Yet another piece of the 2015 super team has fallen with Kevin “Hauntzer” Yarnell heading to Golden Guardians. In his place, TSM brought in a fresh new face straight from the TCL, Sergen “Broken Blade” Çelik. The young, 18-year-old top laner is oozing potential, but will his skill translate well into the LCS? Only time will tell. He seems confident and ready to play for the perennial NA LCS champs, so hopefully he can bring his A-game.

We will also need to watch out for how Jesper “Zven” Svenningsen performs without his longtime partner, Alfonso “Mithy” Aguirre Rodríguez. Andy “Smoothie” Ta is a talented support who is quite vocal on the Rift, but building synergy will be key for this bottom lane duo. Also, due to Jonathan “Grig” Armao’s wrist issues, TSM will be starting Matthew “Akaadian” Higginbotham. Akaadian had a rough 2018 with OpTic, but maybe having more tools across the Rift can help him bounce back as well.

5. Counter Logic Gaming

The last two splits for Counter Logic Gaming were some of the worst they’ve had to endure, as they finished as a bottom-four team in the spring and summer. However, they may have made enough adjustments to push them into the playoff conversation for 2019. First, they replaced longtime mid laner Huhi with former OpTic member, Tristan “PowerOfEvil” Schrage. POE was one of the only positives for the Green Wall last year, so hopefully his good performances can carry over.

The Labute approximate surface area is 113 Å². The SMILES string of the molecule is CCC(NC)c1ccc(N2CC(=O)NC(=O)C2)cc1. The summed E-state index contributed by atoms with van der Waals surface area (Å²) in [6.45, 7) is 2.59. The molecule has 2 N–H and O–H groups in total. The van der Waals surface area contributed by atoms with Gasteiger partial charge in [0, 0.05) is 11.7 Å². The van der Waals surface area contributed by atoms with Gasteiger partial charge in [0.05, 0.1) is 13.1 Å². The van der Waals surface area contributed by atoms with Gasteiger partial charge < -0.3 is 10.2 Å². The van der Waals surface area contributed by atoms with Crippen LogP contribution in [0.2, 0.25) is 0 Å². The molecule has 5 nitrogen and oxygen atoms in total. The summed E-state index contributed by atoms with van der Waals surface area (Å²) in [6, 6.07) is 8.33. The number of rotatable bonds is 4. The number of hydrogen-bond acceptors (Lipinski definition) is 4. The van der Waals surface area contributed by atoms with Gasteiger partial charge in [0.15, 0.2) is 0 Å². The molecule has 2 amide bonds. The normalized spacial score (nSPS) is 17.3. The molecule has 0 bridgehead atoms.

Next, they’ve brought up Raymond “Wiggily” Griffin from the CLG Academy team. It will be interesting to see if he can follow in the footsteps of the past great rookie junglers to hit the North American scene. He needs to make the most out of his first full season as a full-time LCS jungler.

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However, plenty of CLG’s power still lies in their bottom lane with Trevor “Stixxay” Hayes and Vincent “Biofrost” Wang. They will be doing a lot of the carrying this coming year, so look for a standout performance from the veteran duo. Another big acquisition this past offseason was head coach Weldon Green, who will also be a huge factor for CLG moving forward.

6. Golden Guardians

There’s nowhere to go but up, right? The Golden Guardians, unfortunately, finished last in both splits last year, only winning nine games in two seasons. As a result, the team would drop a majority of their lineup in an attempt to find any kind of success. Although their lineup still leaves something to be desired, Golden Guardians already look like they have a better roster than before.